All DRAM needs to be refreshed to keep the data and programs it stores vaild. The process of refresh creates a big bottleneck in RAM access. So the y created EDO. It was an improvment on FPM DRAM(don't ask its dead, so EDO for that matter) It need to be refreshed much less often so caused less of a bottleneck
 
#9
EDO (extended data output) RAM is a type of random access memory (RAM) chip that improves the time to read from memory on faster microprocessors such as the Intel Pentium. EDO RAM was initially optimized for the 66 MHz Pentium. For faster computers, different types of synchronous dynamic RAM (SDRAM) are recommended.
;)
 

Sazar

F@H - Is it in you?
Staff member
Political User
#13
Originally posted by Zedric
The big downside to RDRAM however is that it's very expensive.
also has high latencies :)

concerning the remark netryder had about ddr 266 being twice the speed... its actually a lot more marketing than anything else..

you will be hardpressed to see 2 times the speed difference in tests... though theoretically it is probably something like that :)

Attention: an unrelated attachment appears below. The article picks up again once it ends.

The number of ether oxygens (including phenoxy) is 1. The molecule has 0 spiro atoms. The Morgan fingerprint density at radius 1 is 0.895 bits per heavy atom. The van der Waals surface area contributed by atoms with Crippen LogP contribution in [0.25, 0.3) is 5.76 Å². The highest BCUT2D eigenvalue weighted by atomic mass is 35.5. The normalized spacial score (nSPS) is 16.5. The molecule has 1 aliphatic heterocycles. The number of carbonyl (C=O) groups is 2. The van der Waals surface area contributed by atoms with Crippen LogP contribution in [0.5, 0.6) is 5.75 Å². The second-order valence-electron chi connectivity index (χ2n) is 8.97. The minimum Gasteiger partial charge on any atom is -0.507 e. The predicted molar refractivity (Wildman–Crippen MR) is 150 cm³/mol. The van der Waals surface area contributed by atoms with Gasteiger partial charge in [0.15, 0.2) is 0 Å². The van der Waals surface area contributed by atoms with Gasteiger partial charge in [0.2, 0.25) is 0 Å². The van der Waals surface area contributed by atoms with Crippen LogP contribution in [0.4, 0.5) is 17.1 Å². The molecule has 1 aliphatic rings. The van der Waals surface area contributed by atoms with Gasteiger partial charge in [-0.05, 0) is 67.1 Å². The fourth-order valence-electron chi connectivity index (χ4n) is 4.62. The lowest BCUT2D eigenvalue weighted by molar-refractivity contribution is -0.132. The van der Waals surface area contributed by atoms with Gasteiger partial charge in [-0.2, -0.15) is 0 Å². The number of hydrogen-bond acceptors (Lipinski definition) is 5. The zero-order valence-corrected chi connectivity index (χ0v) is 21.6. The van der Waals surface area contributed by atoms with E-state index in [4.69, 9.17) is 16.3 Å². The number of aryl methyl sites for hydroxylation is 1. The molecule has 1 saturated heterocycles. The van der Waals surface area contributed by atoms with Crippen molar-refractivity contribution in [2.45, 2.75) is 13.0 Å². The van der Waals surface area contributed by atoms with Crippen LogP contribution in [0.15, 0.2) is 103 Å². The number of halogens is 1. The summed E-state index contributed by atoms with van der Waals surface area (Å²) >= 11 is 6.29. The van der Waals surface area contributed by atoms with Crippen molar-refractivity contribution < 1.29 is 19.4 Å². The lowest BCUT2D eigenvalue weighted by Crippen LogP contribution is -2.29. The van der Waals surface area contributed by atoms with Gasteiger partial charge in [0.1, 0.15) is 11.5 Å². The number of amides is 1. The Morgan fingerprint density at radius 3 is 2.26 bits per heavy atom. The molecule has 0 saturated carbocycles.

basically instead of having a read or a write every clock cycle (hence single data rate) you are able to do both (hence double data rate)

theoretical advantage not so much in clock speed of the memory but the amount of extra bandwidth afforded...

concerning bandwidth... rdram still kicks the pants off of ddr memory concerning bandwidth.. but with the advent of ddr II (operates like qddr internally) and qdr itself... we should see this move to sdram's favor by next year...

besides... rdram would not work with the current design of amd processors... intel has different length of data path (longer per se in leymans terms) and therefore NEEDS the higher latencies of rdram... but the extra speed and bandwidth help it overcome the drawbacks...
 

Krux

Nissan Powered
#14
Originally posted by Sazar
also has high latencies :)

concerning the remark netryder had about ddr 266 being twice the speed... its actually a lot more marketing than anything else..

you will be hardpressed to see 2 times the speed difference in tests... though theoretically it is probably something like that :)

basically instead of having a read or a write every clock cycle (hence single data rate) you are able to do both (hence double data rate)

theoretical advantage not so much in clock speed of the memory but the amount of extra bandwidth afforded...